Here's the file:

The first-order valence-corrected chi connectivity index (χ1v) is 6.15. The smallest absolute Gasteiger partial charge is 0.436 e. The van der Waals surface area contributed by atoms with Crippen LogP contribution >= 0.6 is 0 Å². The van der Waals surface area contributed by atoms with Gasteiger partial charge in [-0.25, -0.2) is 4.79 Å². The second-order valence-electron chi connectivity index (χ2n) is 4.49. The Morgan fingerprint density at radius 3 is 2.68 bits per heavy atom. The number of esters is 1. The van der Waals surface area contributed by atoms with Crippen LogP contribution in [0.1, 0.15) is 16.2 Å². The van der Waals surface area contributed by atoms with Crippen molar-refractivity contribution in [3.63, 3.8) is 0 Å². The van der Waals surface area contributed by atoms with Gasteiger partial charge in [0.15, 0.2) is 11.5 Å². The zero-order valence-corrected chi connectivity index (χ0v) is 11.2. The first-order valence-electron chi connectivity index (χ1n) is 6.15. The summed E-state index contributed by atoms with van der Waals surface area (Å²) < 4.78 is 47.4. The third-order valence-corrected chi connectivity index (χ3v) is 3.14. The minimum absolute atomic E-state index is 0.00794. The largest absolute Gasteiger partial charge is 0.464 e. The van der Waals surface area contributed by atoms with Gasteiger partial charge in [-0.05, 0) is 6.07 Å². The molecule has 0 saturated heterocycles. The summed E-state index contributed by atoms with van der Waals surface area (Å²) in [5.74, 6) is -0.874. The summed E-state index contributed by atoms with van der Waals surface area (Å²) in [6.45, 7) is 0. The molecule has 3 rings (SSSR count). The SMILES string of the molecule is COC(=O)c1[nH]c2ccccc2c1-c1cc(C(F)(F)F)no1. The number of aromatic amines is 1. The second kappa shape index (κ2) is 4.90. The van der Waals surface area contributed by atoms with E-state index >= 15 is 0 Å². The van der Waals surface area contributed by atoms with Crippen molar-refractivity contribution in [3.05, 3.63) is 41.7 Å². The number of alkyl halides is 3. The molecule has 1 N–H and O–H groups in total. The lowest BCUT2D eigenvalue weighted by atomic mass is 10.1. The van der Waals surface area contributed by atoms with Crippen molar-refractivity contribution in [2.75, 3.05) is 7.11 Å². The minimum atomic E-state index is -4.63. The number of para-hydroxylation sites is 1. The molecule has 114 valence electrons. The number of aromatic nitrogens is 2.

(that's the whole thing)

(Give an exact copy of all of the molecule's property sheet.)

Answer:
The first-order valence-corrected chi connectivity index (χ1v) is 6.15. The smallest absolute Gasteiger partial charge is 0.436 e. The van der Waals surface area contributed by atoms with Crippen LogP contribution >= 0.6 is 0 Å². The van der Waals surface area contributed by atoms with Gasteiger partial charge in [-0.25, -0.2) is 4.79 Å². The second-order valence-electron chi connectivity index (χ2n) is 4.49. The Morgan fingerprint density at radius 3 is 2.68 bits per heavy atom. The number of esters is 1. The van der Waals surface area contributed by atoms with Crippen LogP contribution in [0.1, 0.15) is 16.2 Å². The van der Waals surface area contributed by atoms with Crippen molar-refractivity contribution in [3.63, 3.8) is 0 Å². The van der Waals surface area contributed by atoms with Gasteiger partial charge in [0.15, 0.2) is 11.5 Å². The zero-order valence-corrected chi connectivity index (χ0v) is 11.2. The first-order valence-electron chi connectivity index (χ1n) is 6.15. The summed E-state index contributed by atoms with van der Waals surface area (Å²) < 4.78 is 47.4. The third-order valence-corrected chi connectivity index (χ3v) is 3.14. The minimum absolute atomic E-state index is 0.00794. The largest absolute Gasteiger partial charge is 0.464 e. The van der Waals surface area contributed by atoms with Gasteiger partial charge in [-0.05, 0) is 6.07 Å². The molecule has 0 saturated heterocycles. The summed E-state index contributed by atoms with van der Waals surface area (Å²) in [5.74, 6) is -0.874. The summed E-state index contributed by atoms with van der Waals surface area (Å²) in [6.45, 7) is 0. The molecule has 3 rings (SSSR count). The SMILES string of the molecule is COC(=O)c1[nH]c2ccccc2c1-c1cc(C(F)(F)F)no1. The number of aromatic amines is 1. The second kappa shape index (κ2) is 4.90. The van der Waals surface area contributed by atoms with E-state index >= 15 is 0 Å². The van der Waals surface area contributed by atoms with Crippen molar-refractivity contribution in [3.05, 3.63) is 41.7 Å². The number of alkyl halides is 3. The molecule has 1 N–H and O–H groups in total. The lowest BCUT2D eigenvalue weighted by atomic mass is 10.1. The van der Waals surface area contributed by atoms with Crippen molar-refractivity contribution in [2.75, 3.05) is 7.11 Å². The minimum atomic E-state index is -4.63. The number of para-hydroxylation sites is 1. The molecule has 114 valence electrons. The number of aromatic nitrogens is 2.